Friday, July 01, 2005

Justice for all

Well, we all knew it was coming, although I'd hoped William Rehnquist would be the first to retire, so Bush would just replace one conservative judge with another.

Instead, it's Sandra Day O'Connor who announced her retirement this morning, surprising judicial advocacy groups on both sides of the political divide. In addition to being the first female Supreme Court justice, O'Connor is recognized as an important swing voter, a moderate conservative whose votes weren't always predictable. The Associated Press has compiled a summary of her decisions during her tenure on the court; the choices reveal a complex intellectual who remained close to the center, a woman who not only upheld abortion rights and struck down the death penalty for minors, but who also cast the crucial vote during the aftermath of the 2000 presidential election.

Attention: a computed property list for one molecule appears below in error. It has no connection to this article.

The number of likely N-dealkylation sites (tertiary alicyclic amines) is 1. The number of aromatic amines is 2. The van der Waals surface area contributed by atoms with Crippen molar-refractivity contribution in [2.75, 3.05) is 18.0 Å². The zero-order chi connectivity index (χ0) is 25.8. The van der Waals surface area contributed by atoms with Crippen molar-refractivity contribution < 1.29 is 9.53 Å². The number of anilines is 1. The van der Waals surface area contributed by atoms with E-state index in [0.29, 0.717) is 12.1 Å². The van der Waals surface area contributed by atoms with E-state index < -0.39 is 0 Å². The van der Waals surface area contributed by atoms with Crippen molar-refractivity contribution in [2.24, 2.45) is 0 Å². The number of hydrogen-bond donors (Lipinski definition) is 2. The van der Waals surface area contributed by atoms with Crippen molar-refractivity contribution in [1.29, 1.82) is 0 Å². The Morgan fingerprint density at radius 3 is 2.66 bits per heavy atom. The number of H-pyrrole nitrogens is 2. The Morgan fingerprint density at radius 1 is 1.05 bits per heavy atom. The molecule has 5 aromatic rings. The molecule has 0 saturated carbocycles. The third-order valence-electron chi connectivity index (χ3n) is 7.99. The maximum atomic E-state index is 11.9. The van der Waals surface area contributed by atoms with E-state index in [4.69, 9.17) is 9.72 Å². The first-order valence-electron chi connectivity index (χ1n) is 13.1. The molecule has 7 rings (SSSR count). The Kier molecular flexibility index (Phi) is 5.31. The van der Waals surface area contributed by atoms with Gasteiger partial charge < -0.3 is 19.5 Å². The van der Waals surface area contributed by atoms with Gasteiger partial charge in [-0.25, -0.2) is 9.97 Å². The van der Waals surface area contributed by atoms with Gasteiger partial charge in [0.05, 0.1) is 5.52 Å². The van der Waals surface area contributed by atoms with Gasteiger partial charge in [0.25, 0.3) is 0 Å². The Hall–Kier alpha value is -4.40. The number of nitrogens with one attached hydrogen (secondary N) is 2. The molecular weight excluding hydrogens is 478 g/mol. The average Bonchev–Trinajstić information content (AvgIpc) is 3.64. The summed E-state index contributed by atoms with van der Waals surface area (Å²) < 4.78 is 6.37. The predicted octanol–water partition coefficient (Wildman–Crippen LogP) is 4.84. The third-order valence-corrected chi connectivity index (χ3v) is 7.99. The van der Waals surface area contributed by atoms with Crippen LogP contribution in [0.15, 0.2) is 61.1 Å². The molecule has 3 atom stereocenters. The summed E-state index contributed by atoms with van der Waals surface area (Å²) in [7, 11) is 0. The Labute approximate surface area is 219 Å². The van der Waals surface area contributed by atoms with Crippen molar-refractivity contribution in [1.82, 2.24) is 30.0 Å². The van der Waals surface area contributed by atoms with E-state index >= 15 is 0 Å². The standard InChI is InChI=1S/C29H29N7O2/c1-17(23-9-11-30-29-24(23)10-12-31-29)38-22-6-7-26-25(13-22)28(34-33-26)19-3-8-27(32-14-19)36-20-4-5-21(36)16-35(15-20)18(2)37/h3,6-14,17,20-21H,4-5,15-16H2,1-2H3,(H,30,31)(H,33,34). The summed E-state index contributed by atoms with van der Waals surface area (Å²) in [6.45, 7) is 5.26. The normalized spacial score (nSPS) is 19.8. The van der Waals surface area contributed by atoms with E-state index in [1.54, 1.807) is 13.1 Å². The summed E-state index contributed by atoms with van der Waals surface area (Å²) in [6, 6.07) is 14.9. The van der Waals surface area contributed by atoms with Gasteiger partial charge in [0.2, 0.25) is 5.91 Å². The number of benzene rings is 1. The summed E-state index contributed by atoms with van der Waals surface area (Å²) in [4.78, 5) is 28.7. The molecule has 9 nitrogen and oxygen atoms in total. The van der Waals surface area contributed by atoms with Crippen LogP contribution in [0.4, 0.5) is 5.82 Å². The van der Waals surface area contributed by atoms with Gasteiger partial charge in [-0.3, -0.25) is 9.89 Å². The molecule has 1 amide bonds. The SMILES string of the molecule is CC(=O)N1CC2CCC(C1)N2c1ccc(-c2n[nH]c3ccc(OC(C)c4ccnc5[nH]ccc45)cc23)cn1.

O'Connor is a rarity these days: she's someone who manages to make every part of the political spectrum felt it has been heard, even if it doesn't win out entirely. While no one knows who her successor will be, one thing seems clear: the odds of bringing another moderate to the court are slim. As the BBC notes, this summer is going to erupt in a fury of political backbiting as the legislature clashes over her successor. It's going to be very, very ugly -- and it will be difficult to believe that anyone involved in the choice will act out of altruism. In this political climate, no one is interested in appointing an erudite legal philosopher who considers precedence; rather, every side wants its vocal advocate, someone who unabashedly favors their political beliefs. O'Connor's successor likely will be a conservative idealogue, perhaps a staunch anti-abortion advocate, or a "wise use" philosopher who despises environmental protection laws. One thing is for sure: this nomination battle will set the tone for others to come. Rehnquist can't last forever, and many justices are teetering on twilight's edge. All we can do is cross our fingers and hope for reason to win, even though the odds of that are unlikely.

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